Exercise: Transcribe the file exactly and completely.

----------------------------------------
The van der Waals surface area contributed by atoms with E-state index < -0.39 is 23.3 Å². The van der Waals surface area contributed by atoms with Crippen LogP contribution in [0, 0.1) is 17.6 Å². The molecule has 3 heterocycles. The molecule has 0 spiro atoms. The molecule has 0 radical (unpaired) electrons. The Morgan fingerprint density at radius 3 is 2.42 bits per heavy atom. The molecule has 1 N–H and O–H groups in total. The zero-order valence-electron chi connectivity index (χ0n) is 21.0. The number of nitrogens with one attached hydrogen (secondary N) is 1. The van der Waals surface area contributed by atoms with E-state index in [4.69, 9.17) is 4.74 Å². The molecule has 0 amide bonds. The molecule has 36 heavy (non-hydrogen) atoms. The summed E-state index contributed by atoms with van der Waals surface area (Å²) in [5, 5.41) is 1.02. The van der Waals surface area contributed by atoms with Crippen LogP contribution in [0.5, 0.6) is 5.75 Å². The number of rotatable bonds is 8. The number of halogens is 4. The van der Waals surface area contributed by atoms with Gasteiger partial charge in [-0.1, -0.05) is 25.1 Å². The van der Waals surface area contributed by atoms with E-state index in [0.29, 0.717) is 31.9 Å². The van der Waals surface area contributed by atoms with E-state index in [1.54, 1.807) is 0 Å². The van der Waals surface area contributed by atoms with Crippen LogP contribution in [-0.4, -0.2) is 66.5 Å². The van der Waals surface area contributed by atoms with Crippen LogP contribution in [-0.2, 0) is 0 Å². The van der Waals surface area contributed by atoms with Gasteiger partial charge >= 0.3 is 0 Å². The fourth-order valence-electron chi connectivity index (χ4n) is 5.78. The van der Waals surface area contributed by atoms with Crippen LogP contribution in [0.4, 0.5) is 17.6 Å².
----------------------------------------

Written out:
The van der Waals surface area contributed by atoms with E-state index < -0.39 is 23.3 Å². The van der Waals surface area contributed by atoms with Crippen LogP contribution in [0, 0.1) is 17.6 Å². The molecule has 3 heterocycles. The molecule has 0 spiro atoms. The molecule has 0 radical (unpaired) electrons. The Morgan fingerprint density at radius 3 is 2.42 bits per heavy atom. The molecule has 1 N–H and O–H groups in total. The zero-order valence-electron chi connectivity index (χ0n) is 21.0. The number of nitrogens with one attached hydrogen (secondary N) is 1. The van der Waals surface area contributed by atoms with E-state index in [4.69, 9.17) is 4.74 Å². The molecule has 0 amide bonds. The molecule has 36 heavy (non-hydrogen) atoms. The summed E-state index contributed by atoms with van der Waals surface area (Å²) in [5, 5.41) is 1.02. The van der Waals surface area contributed by atoms with Crippen LogP contribution in [0.5, 0.6) is 5.75 Å². The number of rotatable bonds is 8. The number of halogens is 4. The van der Waals surface area contributed by atoms with Gasteiger partial charge in [-0.1, -0.05) is 25.1 Å². The van der Waals surface area contributed by atoms with E-state index in [0.29, 0.717) is 31.9 Å². The van der Waals surface area contributed by atoms with E-state index in [1.54, 1.807) is 0 Å². The van der Waals surface area contributed by atoms with Crippen LogP contribution in [-0.4, -0.2) is 66.5 Å². The van der Waals surface area contributed by atoms with Crippen LogP contribution in [-0.2, 0) is 0 Å². The van der Waals surface area contributed by atoms with Gasteiger partial charge >= 0.3 is 0 Å². The fourth-order valence-electron chi connectivity index (χ4n) is 5.78. The van der Waals surface area contributed by atoms with Crippen LogP contribution in [0.4, 0.5) is 17.6 Å².